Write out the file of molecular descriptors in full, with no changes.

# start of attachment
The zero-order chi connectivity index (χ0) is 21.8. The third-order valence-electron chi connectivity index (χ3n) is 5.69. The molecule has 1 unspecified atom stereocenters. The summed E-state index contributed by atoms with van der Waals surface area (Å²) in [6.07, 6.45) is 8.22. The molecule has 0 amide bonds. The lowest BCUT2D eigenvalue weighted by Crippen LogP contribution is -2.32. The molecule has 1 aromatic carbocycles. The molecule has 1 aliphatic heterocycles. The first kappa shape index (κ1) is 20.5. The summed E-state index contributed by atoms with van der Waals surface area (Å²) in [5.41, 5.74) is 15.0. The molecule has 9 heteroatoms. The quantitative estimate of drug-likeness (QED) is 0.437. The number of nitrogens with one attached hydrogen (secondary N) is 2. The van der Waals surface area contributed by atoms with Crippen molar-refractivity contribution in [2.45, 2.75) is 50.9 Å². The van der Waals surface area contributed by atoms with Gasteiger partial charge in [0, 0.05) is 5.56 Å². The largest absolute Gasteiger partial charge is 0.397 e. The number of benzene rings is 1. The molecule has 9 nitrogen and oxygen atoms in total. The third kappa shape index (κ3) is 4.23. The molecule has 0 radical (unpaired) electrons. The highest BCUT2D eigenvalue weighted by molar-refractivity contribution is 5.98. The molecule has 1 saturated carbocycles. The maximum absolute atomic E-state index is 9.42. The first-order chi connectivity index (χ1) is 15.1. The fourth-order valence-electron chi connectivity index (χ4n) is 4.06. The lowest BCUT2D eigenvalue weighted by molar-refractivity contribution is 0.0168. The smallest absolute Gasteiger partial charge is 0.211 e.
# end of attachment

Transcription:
The zero-order chi connectivity index (χ0) is 21.8. The third-order valence-electron chi connectivity index (χ3n) is 5.69. The molecule has 1 unspecified atom stereocenters. The summed E-state index contributed by atoms with van der Waals surface area (Å²) in [6.07, 6.45) is 8.22. The molecule has 0 amide bonds. The lowest BCUT2D eigenvalue weighted by Crippen LogP contribution is -2.32. The molecule has 1 aromatic carbocycles. The molecule has 1 aliphatic heterocycles. The first kappa shape index (κ1) is 20.5. The summed E-state index contributed by atoms with van der Waals surface area (Å²) in [5.41, 5.74) is 15.0. The molecule has 9 heteroatoms. The quantitative estimate of drug-likeness (QED) is 0.437. The number of nitrogens with one attached hydrogen (secondary N) is 2. The van der Waals surface area contributed by atoms with Crippen molar-refractivity contribution in [2.45, 2.75) is 50.9 Å². The van der Waals surface area contributed by atoms with Gasteiger partial charge in [0, 0.05) is 5.56 Å². The largest absolute Gasteiger partial charge is 0.397 e. The number of benzene rings is 1. The molecule has 9 nitrogen and oxygen atoms in total. The third kappa shape index (κ3) is 4.23. The molecule has 0 radical (unpaired) electrons. The highest BCUT2D eigenvalue weighted by molar-refractivity contribution is 5.98. The molecule has 1 saturated carbocycles. The maximum absolute atomic E-state index is 9.42. The first-order chi connectivity index (χ1) is 15.1. The fourth-order valence-electron chi connectivity index (χ4n) is 4.06. The lowest BCUT2D eigenvalue weighted by molar-refractivity contribution is 0.0168. The smallest absolute Gasteiger partial charge is 0.211 e.